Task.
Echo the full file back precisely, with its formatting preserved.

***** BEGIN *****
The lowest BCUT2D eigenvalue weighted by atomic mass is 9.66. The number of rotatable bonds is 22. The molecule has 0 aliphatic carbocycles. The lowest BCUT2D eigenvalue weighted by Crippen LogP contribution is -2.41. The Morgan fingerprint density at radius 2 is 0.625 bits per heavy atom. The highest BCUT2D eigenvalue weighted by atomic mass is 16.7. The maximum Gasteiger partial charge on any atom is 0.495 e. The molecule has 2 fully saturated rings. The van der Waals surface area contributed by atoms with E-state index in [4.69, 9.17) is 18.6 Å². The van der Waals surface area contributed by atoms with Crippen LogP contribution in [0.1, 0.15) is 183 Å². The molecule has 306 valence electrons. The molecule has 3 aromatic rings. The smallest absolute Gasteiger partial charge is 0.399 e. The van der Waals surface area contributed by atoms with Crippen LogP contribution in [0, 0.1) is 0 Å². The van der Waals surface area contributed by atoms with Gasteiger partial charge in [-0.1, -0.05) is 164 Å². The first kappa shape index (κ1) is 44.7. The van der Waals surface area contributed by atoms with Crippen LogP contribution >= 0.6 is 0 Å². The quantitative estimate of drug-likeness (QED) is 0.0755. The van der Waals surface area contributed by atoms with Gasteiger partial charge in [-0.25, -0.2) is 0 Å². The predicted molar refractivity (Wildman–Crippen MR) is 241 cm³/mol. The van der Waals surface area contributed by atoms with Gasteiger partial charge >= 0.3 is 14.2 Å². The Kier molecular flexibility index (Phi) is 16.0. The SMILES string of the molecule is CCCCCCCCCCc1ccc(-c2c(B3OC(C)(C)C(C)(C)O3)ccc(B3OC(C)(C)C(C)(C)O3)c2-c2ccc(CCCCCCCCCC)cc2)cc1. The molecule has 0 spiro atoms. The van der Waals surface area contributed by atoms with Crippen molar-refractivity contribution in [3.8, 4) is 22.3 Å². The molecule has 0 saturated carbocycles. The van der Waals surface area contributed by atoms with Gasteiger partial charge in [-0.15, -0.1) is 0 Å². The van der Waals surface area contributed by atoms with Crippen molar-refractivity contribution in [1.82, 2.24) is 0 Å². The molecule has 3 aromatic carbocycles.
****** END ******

The lowest BCUT2D eigenvalue weighted by atomic mass is 9.66. The number of rotatable bonds is 22. The molecule has 0 aliphatic carbocycles. The lowest BCUT2D eigenvalue weighted by Crippen LogP contribution is -2.41. The Morgan fingerprint density at radius 2 is 0.625 bits per heavy atom. The highest BCUT2D eigenvalue weighted by atomic mass is 16.7. The maximum Gasteiger partial charge on any atom is 0.495 e. The molecule has 2 fully saturated rings. The van der Waals surface area contributed by atoms with E-state index in [4.69, 9.17) is 18.6 Å². The van der Waals surface area contributed by atoms with Crippen LogP contribution in [0.1, 0.15) is 183 Å². The molecule has 306 valence electrons. The molecule has 3 aromatic rings. The smallest absolute Gasteiger partial charge is 0.399 e. The van der Waals surface area contributed by atoms with Crippen LogP contribution in [0, 0.1) is 0 Å². The van der Waals surface area contributed by atoms with Gasteiger partial charge in [-0.1, -0.05) is 164 Å². The first kappa shape index (κ1) is 44.7. The van der Waals surface area contributed by atoms with Crippen LogP contribution >= 0.6 is 0 Å². The quantitative estimate of drug-likeness (QED) is 0.0755. The van der Waals surface area contributed by atoms with Gasteiger partial charge in [-0.25, -0.2) is 0 Å². The predicted molar refractivity (Wildman–Crippen MR) is 241 cm³/mol. The van der Waals surface area contributed by atoms with Gasteiger partial charge >= 0.3 is 14.2 Å². The Kier molecular flexibility index (Phi) is 16.0. The SMILES string of the molecule is CCCCCCCCCCc1ccc(-c2c(B3OC(C)(C)C(C)(C)O3)ccc(B3OC(C)(C)C(C)(C)O3)c2-c2ccc(CCCCCCCCCC)cc2)cc1. The molecule has 0 spiro atoms. The van der Waals surface area contributed by atoms with Crippen molar-refractivity contribution in [3.8, 4) is 22.3 Å². The molecule has 0 saturated carbocycles. The van der Waals surface area contributed by atoms with Gasteiger partial charge in [-0.15, -0.1) is 0 Å². The van der Waals surface area contributed by atoms with Crippen molar-refractivity contribution in [1.82, 2.24) is 0 Å². The molecule has 3 aromatic carbocycles.